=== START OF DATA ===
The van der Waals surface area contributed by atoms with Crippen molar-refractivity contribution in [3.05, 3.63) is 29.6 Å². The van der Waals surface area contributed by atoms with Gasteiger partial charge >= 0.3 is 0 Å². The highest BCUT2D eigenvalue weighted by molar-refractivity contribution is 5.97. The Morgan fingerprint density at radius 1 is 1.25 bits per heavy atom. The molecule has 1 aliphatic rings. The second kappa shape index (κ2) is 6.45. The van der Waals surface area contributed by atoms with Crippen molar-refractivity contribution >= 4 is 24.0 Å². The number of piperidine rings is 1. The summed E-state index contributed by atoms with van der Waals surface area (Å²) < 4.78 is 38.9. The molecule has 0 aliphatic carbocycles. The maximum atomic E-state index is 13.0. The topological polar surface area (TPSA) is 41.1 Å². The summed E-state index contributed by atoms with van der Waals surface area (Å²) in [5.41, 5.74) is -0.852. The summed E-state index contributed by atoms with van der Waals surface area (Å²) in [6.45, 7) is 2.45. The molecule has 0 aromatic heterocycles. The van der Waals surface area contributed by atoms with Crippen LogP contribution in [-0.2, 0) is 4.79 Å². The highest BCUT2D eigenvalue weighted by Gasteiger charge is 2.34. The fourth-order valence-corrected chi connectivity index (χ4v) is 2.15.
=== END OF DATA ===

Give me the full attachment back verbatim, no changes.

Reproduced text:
The van der Waals surface area contributed by atoms with Crippen molar-refractivity contribution in [3.05, 3.63) is 29.6 Å². The van der Waals surface area contributed by atoms with Gasteiger partial charge >= 0.3 is 0 Å². The highest BCUT2D eigenvalue weighted by molar-refractivity contribution is 5.97. The Morgan fingerprint density at radius 1 is 1.25 bits per heavy atom. The molecule has 1 aliphatic rings. The second kappa shape index (κ2) is 6.45. The van der Waals surface area contributed by atoms with Crippen molar-refractivity contribution >= 4 is 24.0 Å². The number of piperidine rings is 1. The summed E-state index contributed by atoms with van der Waals surface area (Å²) < 4.78 is 38.9. The molecule has 0 aliphatic carbocycles. The maximum atomic E-state index is 13.0. The topological polar surface area (TPSA) is 41.1 Å². The summed E-state index contributed by atoms with van der Waals surface area (Å²) in [5.41, 5.74) is -0.852. The summed E-state index contributed by atoms with van der Waals surface area (Å²) in [6.45, 7) is 2.45. The molecule has 0 aromatic heterocycles. The van der Waals surface area contributed by atoms with Crippen LogP contribution in [-0.2, 0) is 4.79 Å². The highest BCUT2D eigenvalue weighted by Gasteiger charge is 2.34. The fourth-order valence-corrected chi connectivity index (χ4v) is 2.15.